The U.S. Open That Almost Didn’t Happen

BROOKLINE, Mass. — The Country Club, the site of this year’s U.S. Open, had come close to not staging the major tournament at all, until the club realized there was something to the adage of being the smallest house in the nicest neighborhood.

The Country Club is on the short list of the United States Golf Association’s most cherished institutions, one of the five clubs that banded together in the 1890s to form the association. It was the site of arguably the most important moment in American golf history — the 1913 U.S. Open won by the amateur Francis Ouimet in a playoff over the celebrated British professionals Ted Ray and Harry Vardon.

But the club is tucked away in an exclusive neighborhood in a Boston suburb with little room to accommodate the growing demands of modern major tournaments. The P.G.A. of America awarded the club its 2005 championship, but it decided it would be too much and pulled out.

Explaining the decision in 2002, John Cornish, the chairman of the 1999 Ryder Cup matches at the club, said, “We were faced with the need to downsize the scope of services, local corporations and the media. The club presented this to the P.G.A. and concurred with the P.G.A. that the changes would not be in the best interests of the P.G.A. Championship.”

The U.S.G.A was not convinced that the Country Club could host a modern U.S. Open. John Bodenhamer, the association’s chief championships officer, said on Wednesday that “this Open almost didn’t happen.” The 1988 Open was held in Brookline, for the third time over a 75-year period, but Bodenhamer was skeptical there would be a fourth at the course.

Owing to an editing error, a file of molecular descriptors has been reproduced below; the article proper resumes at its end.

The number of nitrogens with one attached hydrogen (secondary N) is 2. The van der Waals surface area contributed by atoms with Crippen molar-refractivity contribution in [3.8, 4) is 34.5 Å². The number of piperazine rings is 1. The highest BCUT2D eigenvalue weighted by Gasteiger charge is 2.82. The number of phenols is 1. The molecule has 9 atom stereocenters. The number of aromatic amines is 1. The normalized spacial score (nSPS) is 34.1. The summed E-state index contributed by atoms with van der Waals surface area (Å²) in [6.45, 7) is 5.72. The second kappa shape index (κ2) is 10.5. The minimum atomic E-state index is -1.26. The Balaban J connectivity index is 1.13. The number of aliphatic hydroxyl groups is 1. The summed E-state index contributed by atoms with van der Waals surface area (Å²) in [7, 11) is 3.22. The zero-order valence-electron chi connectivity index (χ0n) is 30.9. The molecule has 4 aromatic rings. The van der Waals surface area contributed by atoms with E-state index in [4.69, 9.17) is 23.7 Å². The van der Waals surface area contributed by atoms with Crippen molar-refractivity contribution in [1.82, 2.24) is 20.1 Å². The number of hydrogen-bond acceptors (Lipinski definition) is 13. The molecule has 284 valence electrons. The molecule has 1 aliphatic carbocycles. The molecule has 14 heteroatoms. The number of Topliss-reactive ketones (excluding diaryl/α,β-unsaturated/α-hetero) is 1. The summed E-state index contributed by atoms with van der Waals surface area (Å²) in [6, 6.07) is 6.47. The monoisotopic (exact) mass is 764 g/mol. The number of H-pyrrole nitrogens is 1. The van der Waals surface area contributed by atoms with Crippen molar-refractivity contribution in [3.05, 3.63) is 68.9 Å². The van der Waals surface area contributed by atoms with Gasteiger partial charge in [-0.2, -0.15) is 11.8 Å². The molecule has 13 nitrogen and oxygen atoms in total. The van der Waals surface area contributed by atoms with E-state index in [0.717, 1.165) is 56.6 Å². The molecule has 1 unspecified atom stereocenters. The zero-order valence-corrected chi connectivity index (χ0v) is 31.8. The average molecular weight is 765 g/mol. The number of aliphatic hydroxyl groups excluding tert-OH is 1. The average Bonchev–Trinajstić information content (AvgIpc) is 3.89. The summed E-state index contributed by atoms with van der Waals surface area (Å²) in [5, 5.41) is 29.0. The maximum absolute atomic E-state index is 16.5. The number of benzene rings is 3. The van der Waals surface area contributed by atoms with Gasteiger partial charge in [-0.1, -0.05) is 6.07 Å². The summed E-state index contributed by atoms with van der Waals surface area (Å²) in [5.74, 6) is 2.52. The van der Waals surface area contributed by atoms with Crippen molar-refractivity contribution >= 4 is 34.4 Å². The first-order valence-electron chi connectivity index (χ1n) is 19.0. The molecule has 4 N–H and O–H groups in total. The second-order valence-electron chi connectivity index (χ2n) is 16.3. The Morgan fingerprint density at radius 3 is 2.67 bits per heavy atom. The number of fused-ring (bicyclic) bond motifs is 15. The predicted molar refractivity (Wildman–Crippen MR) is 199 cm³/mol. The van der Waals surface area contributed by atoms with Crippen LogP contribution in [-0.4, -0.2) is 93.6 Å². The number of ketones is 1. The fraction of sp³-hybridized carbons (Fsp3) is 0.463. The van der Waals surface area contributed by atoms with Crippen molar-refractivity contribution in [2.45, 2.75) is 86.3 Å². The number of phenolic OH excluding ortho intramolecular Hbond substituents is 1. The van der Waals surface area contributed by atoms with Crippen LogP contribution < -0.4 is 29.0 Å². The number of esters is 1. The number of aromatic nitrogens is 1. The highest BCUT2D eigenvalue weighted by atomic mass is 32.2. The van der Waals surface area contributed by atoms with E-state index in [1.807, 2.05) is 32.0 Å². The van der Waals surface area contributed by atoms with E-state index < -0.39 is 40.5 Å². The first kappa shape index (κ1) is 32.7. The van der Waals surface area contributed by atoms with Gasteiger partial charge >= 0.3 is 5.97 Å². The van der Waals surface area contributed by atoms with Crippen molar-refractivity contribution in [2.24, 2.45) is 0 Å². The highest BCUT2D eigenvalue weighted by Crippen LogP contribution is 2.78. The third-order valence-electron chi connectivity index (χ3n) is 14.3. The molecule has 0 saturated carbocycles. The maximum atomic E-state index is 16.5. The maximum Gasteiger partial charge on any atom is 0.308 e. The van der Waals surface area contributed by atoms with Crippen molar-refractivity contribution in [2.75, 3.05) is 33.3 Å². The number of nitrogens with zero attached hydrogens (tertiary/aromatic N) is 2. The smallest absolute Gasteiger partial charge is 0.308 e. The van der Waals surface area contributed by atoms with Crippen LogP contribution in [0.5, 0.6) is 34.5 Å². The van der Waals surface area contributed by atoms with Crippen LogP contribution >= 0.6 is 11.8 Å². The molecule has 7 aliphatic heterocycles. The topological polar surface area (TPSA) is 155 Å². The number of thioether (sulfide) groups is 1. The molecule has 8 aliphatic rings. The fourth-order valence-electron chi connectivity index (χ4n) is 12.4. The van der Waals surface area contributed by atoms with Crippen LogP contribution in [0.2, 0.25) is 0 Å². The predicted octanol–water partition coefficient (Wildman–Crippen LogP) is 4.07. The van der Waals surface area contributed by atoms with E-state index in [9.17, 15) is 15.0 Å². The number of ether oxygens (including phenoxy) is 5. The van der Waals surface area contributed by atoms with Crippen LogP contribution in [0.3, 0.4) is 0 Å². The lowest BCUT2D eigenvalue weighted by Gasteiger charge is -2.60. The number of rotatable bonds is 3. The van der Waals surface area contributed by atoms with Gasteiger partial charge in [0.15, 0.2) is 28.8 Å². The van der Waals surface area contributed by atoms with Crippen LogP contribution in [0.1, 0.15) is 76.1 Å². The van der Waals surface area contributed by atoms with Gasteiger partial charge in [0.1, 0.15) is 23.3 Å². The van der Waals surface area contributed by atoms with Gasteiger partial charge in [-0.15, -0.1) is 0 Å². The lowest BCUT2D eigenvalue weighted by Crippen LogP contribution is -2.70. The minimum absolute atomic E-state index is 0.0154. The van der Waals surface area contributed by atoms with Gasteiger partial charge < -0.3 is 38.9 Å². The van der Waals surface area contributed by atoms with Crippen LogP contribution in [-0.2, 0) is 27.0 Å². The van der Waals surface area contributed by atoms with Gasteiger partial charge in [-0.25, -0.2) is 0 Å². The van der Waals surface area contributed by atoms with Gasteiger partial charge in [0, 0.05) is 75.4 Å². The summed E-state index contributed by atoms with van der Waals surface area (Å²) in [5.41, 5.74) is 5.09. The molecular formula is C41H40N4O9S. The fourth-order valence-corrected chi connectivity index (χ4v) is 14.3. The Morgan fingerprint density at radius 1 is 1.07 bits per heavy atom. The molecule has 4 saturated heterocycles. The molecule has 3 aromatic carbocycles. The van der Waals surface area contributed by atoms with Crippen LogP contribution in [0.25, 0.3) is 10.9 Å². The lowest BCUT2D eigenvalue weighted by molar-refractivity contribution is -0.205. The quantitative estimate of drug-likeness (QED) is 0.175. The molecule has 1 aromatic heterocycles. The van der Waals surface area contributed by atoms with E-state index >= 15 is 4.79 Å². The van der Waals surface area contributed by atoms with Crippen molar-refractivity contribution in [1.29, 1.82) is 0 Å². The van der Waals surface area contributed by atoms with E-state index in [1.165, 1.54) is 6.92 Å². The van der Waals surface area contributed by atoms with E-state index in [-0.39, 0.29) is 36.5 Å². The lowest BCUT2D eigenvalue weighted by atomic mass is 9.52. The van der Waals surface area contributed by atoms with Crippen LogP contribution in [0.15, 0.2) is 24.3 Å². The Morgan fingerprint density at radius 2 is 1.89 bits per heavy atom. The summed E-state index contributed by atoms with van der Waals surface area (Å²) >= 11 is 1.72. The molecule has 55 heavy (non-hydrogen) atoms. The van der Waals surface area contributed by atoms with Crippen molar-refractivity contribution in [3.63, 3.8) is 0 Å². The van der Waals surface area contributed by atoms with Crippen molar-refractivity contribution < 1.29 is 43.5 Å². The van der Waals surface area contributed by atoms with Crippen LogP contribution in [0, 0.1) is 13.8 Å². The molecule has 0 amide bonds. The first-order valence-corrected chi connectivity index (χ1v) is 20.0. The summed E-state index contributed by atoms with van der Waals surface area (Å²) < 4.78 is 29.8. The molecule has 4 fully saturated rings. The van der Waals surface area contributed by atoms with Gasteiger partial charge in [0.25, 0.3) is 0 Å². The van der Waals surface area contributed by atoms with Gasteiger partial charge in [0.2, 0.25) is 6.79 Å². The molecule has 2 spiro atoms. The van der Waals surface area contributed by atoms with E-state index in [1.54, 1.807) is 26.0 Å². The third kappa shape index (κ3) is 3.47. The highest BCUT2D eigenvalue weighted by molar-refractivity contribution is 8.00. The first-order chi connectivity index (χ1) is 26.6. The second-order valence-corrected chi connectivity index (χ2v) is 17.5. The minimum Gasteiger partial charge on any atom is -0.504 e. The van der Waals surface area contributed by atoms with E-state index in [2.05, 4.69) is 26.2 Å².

“The footprint was small,” Bodenhamer said. “It was in a residential community. There were just too many hurdles to overcome in what we do and what you see out there now.”

Bodenhamer said the U.S.G.A.’s position changed in 2013. That year, the U.S. Open was held at Merion Golf Club, outside Philadelphia. It, too, has a small footprint and is in a residential suburban neighborhood. But the tournament proved to be a success and soon Bodenhamer was in touch with officials at the Country Club to see if there was any interest in hosting a U.S. Open. There was.

In July 2015, the U.S.G.A made it official: The Country Club would hold its fourth U.S. Open, in 2022, and put on a U.S.G.A. event for a 17th time. Only Merion, with 19, has been the site of more, and the Open is scheduled to return there in 2030.

“This is a throwback U.S. Open,” Bodenhamer said. “I think when you go around this place and you just see, they didn’t move much dirt with donkeys. They had a little bit of dynamite, but that was it.”

There are rock outcroppings, blind shots, small greens and the punitive U.S. Open rough. There is a short, downhill par-3 that hasn’t been used in a U.S. Open since 1913. There is the famed dogleg left 17th hole, scene of Vardon’s bogey in the playoff in 1913 and Justin Leonard’s long birdie putt in the 1999 Ryder Cup as part of the U.S. team’s comeback.

“I promise you something magical will happen on No. 17,” Bodenhamer said. “It just has to.”

The Australian player Cameron Smith called the Country Club “my favorite U.S. Open venue I think I’ve been to. I love it, mate.” He is competing in his seventh Open, which has included stops at Pebble Beach in California, Oakmont near Pittsburgh and Shinnecock Hills and Winged Foot in New York.

That is the message Bodenhamer said he has been receiving all week.

“The players love this place,” Bodenhamer said. “The ghosts of the past matter. You can’t buy history. You can only earn it. And the Country Club has it.”

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